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Col presento articolo iniziamo intorno alla nostra Mostra, sotto Unti rapporti interessante,- una seria di studi, una vera rassegna particolareggiata, quinto l’argomento ne è degno e richiede. Il nostro collaboratore d’arte, Enrico Thovez, peri, nella sua qualità di segretario del Comitato artistico dell’Esposizione trovandosi impossibilitato ad occuparsi della materia, abbiamo chiamato a sostituirlo; per questa occasiono, Vittorio Pica, 11. giovane critico napoletano, la cui competenza in fatto d’arte, i incontestata, a già gli valse il primo premio all’ultimo concorro fra i critici bandito a Venezia. Non crediamo che il nostro Enrico Thovez, la cui collaborazione ci sarà sempre cara, potesse in tal»occasione avere un miglior costituto.

« C’est une Juliennel > Questa definizione del Théàtre de l’Opera di Parigi, coll otreasticamente efficace nella sua grossolanità culinaria, che un giorno i fratelli Goncourt colsero sullo labbra di un artigiano contemplante il fastoso edificio di Charles Garnier, mi è ritornata assai spesso alla mente nel guardare qualche glorificato monumento del secolo tramontato ora e poco. La verità, che niuno più del resto oserebbe negare, è che il Novecento, così vario, cosi possente, cosi novatore nelle scienze, nelle lettere e nelle altre branche dell’arte non è riuscito ad avere un’architettura propria. I palazzi, le chiese, i teatri e gli altri pubblici edifici, piuttosto che mostrare, come nei secoli antecedenti, una peculiare fisionomia parzialmente originale, sono stati copie, contraffazioni, parodie degli edificii di altre età, oppure, tutte lo vòlte che gli architetti hanno voluto fare sfoggio di una fantasia inventiva che mancava loro, ci si sono presentati quali laboriose composizioni di elementi disparati, presi qui e là ed amalgamati con più o meno abilità. Non soltanto giustificata ma altamente lodevole e, dunque,- la febbrile passione estetica che, già da alcuni anni, stimola o sospinge artisti di varia nazionalità ed il cui ingegno vivido ed ardimentoso non sa acquietarsi alle vecchie formule, a rinnovare di continuo i tentativi per dotare alfine l’epoca nostra di un nuovo stile architettonico, il quale risponda alle nuovo esigenze, alle nuove aspirazioni, ai nuovi gusti della società odierna e, in pari tempo, si accordi con lo sviluppo sempre più grandioso e sempre più avido d’originalità di tutte le arti applicate.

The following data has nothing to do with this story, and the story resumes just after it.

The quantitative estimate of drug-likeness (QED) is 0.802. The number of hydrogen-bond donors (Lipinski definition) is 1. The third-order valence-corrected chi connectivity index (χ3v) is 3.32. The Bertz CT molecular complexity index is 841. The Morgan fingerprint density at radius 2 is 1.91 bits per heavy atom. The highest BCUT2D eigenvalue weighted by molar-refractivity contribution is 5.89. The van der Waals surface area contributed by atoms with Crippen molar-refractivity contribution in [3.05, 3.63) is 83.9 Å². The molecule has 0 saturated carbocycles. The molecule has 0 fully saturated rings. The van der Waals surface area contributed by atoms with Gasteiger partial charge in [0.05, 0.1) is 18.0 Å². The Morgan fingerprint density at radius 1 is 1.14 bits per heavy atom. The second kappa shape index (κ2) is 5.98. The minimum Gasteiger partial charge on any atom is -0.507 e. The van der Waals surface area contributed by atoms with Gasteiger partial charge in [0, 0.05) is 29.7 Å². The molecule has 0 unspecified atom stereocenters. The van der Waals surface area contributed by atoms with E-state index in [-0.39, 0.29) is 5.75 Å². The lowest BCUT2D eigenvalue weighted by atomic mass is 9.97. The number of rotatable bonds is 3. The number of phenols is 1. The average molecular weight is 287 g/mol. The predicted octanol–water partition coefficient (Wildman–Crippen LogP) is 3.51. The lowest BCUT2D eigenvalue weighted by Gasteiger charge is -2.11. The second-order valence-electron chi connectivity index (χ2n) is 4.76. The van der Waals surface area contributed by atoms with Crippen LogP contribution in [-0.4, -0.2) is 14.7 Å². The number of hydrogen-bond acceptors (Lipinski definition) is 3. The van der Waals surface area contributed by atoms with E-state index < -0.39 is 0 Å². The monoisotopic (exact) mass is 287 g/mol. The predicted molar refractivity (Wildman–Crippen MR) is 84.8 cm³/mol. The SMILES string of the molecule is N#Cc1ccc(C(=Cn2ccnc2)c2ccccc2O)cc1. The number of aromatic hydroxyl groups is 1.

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Kubin’s "The Other Side"
The Novel written in metaphorical and symbolic language is a sort of autobiographic novel. The narrator, Kubin himself decides, along with his wife to move to “Pearl”, the capital of a built in Central Asia, dream realm, pull, whose daily life of Ancient (old buildings, mills, homes, disreputable bars, towers, cafes), a Kafkaesque bureaucratic hierarchy and emotional discord (hysteria, anxiety, disorientation, chaos and obsessions) is controlled, and in which there is neither technical nor cultural progress. The inhabitants of the city, shrouded by dense fog, are sensitive dreamer, subject only to the logic of the dream world. Patera, the ruler of the dream realm is left to decay, so the chaos is increasing.

Kubin’s novel exerted a decisive influence on writers like Franz Kafka, Gustav Meyrink and Ernst Jünger.
It is probably also in the sense Kubin, if we interpret the novel as so many of his prints as a symbol of the fatalistic view of things, but even he calls himself a fatalist.
In the novel "The Other Side" and also in the drawings noted Ernst Jünger a peculiarity of the composition, which he calls "unrelated simultaneity," a blunt isolation of the individuals who are in the world such as in a number of prison cells next to each other act similarity to Georg Trakl.

Alfred Kubin - die Andere SeiteAlfred Kubin - die Andere SeiteAlfred Kubin - die Andere SeiteAlfred Kubin - die Andere SeiteAlfred Kubin - die Andere Seite

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SARTORIO Giulio Aristide, Sybil. Dramatic poem in four acts
Milan, L’Eroica, 1922. In the 4th largest, 219 – [11] p., I fb, 219 etchings on zinc (including 70 full page). Binding editorial cartoon, with illustrations on the front plate.1018 and number of the signature of Ettore Cozzani and Giulio Aristide Sartorio.

One of the masterpieces of Italian graphic design of the twentieth century. This magnificent edition, published in only 1333 numbered copies signed by the artist and publisher Ettore Cozzani and fully engraved on zinc, is the most important contribution to the art of book Sartorio. The beautiful illustrations, typefaces and decorative friezes were designed and implemented in a period of time of over ten years: Sartorio began to prepare the sheets of zinc in 1912. .Partially published in the journal L’Eroica (in the years 1913-14) where Cozzani explains the technique used by the artist to run the plates, engraved on wood instead of zinc, but with the system of engraving in relief with effect woodcut by applying acid in the parts where you did not want to deposit the ink (E. Bardy, searches of the ‘Black’, p. 133). After the impression all the printing material was destroyed. Giulio Aristide Sartorio – painter, sculptor, writer, illustrator and photographer – (Rome, 1860-1930) spent considerable time in Weimar, Paris and London, was attracted by the Pre-Raphaelites, he joined the group "In Arte Libertas’ and was among the founders of Twenty-five of the "Roman Countryside". Aristide Sartorio is also famous because it has performed extensive pictorial frieze in the Chamber of Deputies building and dedicated to the history of Italian civilization.